Ongoing demand for medical implants, instruments and devices is driving the need for ever greater innovation in manufacturing technologies. Steed Webzell reports
At the Billingshurst facility of Delta Tooling, the VISI suite of CADCAM applications from Vero Software (01189 756084) has been instrumental in helping to develop the world's most advanced myoelectric prosthetic hand.
Delta Tooling was approached around two years ago by prosthetics specialist RSL Steeper to assist in the manufacture of the bebionic3 prosthetic hand, which is transforming the lives of amputees worldwide. The bebionic3 utilises leading-edge technology to trigger a total of 14 programmable grips. So versatile is its functionality, that it allows users to perform everyday tasks, such as using a computer keyboard, chopping vegetables and even tying shoelaces.
Delta Tooling manufactures five parts for the hand, including the aluminium knuckle, the plastic sub-section it connects to and a complex thumb bracket that allows the opposable thumb to rotate and move back and forth.
MAXIMISING ON VISI
"The initial concept of casting or moulding the components, followed by finish machining operations, gradually evolved into fully machined parts to improve quality and maintain consistency," says Delta Tooling director Gary Childs.
"Maximising our use of VISI Machining, we developed strategies that not only machined the parts from solid billets, but produced them in highly competitive cycle times."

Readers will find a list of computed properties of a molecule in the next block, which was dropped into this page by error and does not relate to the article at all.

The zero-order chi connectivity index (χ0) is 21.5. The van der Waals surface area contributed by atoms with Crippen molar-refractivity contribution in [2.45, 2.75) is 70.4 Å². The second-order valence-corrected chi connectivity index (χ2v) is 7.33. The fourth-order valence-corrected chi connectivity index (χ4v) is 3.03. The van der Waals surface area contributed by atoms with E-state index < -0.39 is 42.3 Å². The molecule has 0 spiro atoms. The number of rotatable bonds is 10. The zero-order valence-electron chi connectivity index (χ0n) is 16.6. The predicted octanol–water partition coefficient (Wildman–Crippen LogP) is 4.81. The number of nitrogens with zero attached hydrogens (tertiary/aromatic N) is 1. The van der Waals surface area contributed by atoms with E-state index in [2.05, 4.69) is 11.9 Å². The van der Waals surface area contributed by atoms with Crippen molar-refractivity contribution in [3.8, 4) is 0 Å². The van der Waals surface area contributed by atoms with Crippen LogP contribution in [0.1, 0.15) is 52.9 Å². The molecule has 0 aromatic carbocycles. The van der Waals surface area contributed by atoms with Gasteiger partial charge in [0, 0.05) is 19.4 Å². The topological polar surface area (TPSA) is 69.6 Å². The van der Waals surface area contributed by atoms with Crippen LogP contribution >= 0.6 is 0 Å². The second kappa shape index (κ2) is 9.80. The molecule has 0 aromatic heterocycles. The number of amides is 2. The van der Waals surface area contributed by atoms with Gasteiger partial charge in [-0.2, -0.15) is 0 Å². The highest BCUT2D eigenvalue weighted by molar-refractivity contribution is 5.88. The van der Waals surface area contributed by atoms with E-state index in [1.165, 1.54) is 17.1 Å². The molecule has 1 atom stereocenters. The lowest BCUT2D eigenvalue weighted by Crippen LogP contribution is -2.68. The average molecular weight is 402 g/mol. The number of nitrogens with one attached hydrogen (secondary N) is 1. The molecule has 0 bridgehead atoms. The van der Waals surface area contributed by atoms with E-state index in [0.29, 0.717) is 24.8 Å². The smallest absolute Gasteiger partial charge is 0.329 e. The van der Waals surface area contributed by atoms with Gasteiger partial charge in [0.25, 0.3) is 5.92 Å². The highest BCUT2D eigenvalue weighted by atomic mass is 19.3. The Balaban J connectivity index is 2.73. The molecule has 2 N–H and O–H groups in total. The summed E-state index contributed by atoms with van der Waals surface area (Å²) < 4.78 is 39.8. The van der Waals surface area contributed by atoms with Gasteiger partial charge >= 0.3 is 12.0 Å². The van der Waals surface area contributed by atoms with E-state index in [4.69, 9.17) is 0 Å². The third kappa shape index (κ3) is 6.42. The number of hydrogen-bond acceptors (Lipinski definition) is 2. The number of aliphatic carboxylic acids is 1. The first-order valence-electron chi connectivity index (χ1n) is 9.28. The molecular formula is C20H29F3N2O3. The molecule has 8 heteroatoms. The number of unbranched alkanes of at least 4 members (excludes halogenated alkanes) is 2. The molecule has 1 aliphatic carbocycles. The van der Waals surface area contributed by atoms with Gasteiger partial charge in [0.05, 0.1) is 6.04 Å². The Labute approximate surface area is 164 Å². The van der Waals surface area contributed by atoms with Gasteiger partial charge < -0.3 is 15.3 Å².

The company recently invested in a Mikron UCP 800 Duro from Agie Charmilles (02476 538666) and updated its machining software to the latest 5-axis release of VISI 20.
"This gives a better quality finish on the product, thereby reducing the number of set-ups and producing cost-effective production runs," says Mr Childs. "First, we carry out various checks on the file to ensure its integrity. Then we'll assess the part's machineability, using VISI Machining's collision control and kinematic simulation."
A new feature in VISI 20, which Mr Childs says represents "a huge step forward", is the dynamic incremental stock (DIS) command that creates the stock model automatically from the uncut material of previous toolpaths, to be used as reference data for subsequent milling operations. It also trims the toolpath automatically to remove unnecessary movements and fresh air cuts. "This allows us to rough machine from one side of the component," he explains. "When we turn it over, we have a new machining cycle that allows us to rough again, but we're not cutting fresh air. This reduces machine cycle time further, making us even more efficient."